Not only is voting the foundation of a healthy democracy, but studies show that communities that vote receive more attention and more resources. Despite social work’s code of ethics, which
Not only is voting the foundation of a healthy democracy, but studies show that communities that vote receive more attention and more resources. Despite social work’s code of ethics, which calls for the empowerment of clients, most social workers and social service agencies fail to connect this important practice to their mission, impact or the health of the communities they serve.
Voting is power and an essential ingredient to systems change, so when social workers and social service providers choose not to be “political,” they fail to support the power and voices of their clients and their communities.
Nonpartisan voter registration, education and outreach is legal and in some cases mandated by law. It’s about giving clients the tools they need to vote, such as how to vote, when to vote and where to vote. It’s about encouraging nonvoters and people who have been historically disenfranchised to vote, particularly since many have never been asked.
Tanya Rhodes Smith is the Director of the Nancy A. Humphreys Institute for Political Social Work and a faculty member in Policy Practice at the UConn School of Social Work. As Director, she has overseen the expansion of the Institute’s Campaign School for Social Workers, led the development of nonpartisan voter engagement training models for schools of social work and communities, and strongly supported the idea that political engagement and voting are central to all social work practice and impact.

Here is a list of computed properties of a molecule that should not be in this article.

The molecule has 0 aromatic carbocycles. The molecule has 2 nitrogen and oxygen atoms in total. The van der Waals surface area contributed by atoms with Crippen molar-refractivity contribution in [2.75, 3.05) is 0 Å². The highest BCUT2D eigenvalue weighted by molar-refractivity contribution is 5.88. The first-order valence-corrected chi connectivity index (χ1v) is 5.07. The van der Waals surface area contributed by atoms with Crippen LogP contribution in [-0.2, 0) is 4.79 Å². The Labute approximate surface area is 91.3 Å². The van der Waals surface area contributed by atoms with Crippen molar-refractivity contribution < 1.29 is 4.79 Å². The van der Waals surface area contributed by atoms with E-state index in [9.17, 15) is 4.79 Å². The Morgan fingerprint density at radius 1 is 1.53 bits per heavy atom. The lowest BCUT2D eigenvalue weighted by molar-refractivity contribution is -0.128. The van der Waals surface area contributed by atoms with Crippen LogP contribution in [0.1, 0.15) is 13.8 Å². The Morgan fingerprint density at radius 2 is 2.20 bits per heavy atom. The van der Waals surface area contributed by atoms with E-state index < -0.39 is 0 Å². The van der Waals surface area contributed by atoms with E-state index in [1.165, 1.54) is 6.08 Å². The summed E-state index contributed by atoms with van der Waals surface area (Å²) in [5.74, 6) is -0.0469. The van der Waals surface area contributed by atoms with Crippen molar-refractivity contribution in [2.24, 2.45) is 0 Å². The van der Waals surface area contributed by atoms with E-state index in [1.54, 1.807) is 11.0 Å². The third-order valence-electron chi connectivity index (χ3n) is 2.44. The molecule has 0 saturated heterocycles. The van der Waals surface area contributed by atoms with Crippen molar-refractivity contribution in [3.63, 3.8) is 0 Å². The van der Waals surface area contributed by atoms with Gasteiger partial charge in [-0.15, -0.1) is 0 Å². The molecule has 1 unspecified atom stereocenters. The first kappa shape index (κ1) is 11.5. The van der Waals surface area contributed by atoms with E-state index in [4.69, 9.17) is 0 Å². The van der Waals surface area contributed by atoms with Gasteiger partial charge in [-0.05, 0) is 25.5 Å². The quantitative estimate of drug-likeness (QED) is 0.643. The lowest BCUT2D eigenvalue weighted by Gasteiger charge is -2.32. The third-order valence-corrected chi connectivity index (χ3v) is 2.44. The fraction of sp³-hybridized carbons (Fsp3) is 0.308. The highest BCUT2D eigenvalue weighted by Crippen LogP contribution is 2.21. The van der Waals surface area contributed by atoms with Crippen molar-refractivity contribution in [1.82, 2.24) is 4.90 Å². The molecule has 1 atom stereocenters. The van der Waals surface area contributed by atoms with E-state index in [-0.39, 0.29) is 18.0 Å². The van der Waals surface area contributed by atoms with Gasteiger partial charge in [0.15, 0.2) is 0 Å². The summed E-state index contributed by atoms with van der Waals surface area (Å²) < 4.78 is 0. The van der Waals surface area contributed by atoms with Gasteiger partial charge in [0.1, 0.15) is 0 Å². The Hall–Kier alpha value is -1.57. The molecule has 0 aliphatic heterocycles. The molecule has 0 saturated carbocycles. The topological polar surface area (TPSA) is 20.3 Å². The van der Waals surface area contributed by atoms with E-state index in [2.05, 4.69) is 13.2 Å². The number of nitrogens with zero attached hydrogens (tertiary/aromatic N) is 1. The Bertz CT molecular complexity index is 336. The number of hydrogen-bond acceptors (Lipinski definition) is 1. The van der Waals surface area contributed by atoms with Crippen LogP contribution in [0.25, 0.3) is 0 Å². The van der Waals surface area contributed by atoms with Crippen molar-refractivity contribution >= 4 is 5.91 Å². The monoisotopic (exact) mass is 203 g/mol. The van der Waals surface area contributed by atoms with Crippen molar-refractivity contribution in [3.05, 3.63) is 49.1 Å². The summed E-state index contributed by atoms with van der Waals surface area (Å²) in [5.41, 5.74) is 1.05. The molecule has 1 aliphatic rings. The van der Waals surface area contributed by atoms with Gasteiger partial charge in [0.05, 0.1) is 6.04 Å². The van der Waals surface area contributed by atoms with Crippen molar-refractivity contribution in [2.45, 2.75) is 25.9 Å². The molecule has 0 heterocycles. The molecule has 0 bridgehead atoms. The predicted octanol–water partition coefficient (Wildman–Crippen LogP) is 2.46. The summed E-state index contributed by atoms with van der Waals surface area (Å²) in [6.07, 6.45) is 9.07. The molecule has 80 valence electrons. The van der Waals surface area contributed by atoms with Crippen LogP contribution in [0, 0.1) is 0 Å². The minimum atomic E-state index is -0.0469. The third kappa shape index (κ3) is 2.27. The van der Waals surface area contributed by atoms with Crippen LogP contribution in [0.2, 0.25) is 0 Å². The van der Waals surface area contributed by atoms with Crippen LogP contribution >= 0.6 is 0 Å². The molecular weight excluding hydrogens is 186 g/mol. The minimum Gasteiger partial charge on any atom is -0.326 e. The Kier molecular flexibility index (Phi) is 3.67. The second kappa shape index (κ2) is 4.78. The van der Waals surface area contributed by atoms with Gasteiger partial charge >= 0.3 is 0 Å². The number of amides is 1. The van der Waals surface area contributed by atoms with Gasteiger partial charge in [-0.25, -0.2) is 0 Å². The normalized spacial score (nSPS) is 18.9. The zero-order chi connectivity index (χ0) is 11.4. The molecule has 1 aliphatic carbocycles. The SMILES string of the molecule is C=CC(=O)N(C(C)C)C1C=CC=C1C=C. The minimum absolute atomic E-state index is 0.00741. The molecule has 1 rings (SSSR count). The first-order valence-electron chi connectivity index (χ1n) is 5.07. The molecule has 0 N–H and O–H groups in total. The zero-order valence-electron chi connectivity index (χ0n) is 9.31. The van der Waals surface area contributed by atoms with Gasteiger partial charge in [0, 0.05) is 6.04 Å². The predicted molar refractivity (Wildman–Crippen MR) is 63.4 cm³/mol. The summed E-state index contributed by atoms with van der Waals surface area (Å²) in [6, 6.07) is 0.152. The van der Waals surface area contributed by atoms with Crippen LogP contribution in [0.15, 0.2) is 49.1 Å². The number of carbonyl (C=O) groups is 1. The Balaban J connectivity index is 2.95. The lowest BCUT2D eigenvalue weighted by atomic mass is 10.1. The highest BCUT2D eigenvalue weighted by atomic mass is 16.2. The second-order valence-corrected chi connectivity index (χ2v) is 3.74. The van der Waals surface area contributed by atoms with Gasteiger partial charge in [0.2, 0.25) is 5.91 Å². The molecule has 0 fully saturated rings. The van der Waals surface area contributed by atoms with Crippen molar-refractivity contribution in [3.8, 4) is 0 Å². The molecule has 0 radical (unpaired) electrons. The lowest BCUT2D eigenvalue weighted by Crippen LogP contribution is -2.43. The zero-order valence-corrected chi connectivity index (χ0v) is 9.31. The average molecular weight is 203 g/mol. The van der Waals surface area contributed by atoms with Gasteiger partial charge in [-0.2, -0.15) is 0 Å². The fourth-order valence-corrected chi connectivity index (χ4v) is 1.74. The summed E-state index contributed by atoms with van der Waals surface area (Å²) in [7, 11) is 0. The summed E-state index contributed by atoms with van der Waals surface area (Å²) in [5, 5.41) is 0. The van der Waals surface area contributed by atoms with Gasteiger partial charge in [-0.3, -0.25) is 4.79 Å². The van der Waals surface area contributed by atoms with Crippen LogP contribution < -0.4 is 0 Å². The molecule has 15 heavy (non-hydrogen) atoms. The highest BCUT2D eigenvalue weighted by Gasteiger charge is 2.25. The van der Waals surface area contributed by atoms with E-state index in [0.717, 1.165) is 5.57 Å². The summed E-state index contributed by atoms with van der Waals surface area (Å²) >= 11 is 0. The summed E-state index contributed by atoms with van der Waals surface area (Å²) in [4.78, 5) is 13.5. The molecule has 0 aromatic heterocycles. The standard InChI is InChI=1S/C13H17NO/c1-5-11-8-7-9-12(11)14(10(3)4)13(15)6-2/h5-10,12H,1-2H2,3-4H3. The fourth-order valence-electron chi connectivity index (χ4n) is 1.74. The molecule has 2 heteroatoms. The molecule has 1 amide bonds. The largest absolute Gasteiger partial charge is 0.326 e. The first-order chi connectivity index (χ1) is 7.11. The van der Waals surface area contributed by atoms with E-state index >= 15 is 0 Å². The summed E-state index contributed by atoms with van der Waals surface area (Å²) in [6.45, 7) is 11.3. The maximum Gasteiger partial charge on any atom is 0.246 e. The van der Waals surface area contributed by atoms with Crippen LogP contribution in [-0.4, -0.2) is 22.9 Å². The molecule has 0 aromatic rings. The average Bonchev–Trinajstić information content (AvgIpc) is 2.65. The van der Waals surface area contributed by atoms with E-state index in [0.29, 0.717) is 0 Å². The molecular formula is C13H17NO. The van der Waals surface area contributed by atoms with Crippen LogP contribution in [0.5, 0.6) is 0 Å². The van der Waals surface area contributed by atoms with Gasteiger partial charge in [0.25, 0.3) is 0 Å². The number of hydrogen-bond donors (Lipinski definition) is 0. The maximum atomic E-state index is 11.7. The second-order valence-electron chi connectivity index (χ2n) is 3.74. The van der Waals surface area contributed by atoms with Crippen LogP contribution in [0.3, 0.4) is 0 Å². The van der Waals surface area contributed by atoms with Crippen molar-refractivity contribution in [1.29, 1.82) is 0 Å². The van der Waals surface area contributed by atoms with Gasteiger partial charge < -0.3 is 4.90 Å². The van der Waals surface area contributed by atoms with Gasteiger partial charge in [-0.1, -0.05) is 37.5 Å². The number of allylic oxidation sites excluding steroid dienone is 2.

Tanya has experience in policy development, nonprofit administration, fundraising, community organizing, legislative advocacy, research and evaluation. Her previous employers include the Bridgeport Child Advocacy Coalition, DHA Associates, Person to Person and the Center for Children and Families, where she directed a federally funded demonstration grant to improve the continuum of care for children exposed to violence. She also served as a facilitator and coach for the Leadership Development Roundtable working to develop and support emerging nonprofit leaders in Connecticut. She currently sits on the Board of Directors for the Connecticut Association of Human Services (CAHS) and Social Venture Partners CT’s Policy Committee.
Tanya Rhodes Smith
St. Thomas Seminary467 Bloomfield Avenue, CT 06002
Join us for: Why Voter Turnout Matters
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A FREE educational program designed to help caregivers take care of themselves while caring for a relative or a friend. A six-week educational program designed to provide caregivers the tools needed
A FREE educational program designed to help caregivers take care of themselves while caring for a relative or a friend.
A six-week educational program designed to provide caregivers the tools needed for taking care of themselves is now being offered. Through six 2 1/2 hour sessions held on a weekly basis, caregivers learn to reduce stress, improve self-confidence, better communicate feelings, and locate helpful resources. Attendees learn how to increase their ability to make decisions and balance their lives.
Pre-registration is required for this FREE Program:
Contact Paige McCullough-Casciano, CTRS at firstname.lastname@example.org or 860-714-2421
March 8 (Thursday) 10:00 am - April 12 (Thursday) 12:30 pm
Mount Sanai Rehabilitation Hospital
490 Blue Hills Hartford, CT
Enhancing the quality of life for older adults, individuals with disabilities and their caregivers.
151 New Park Ave, Box 75
Hartford, Connecticut 06106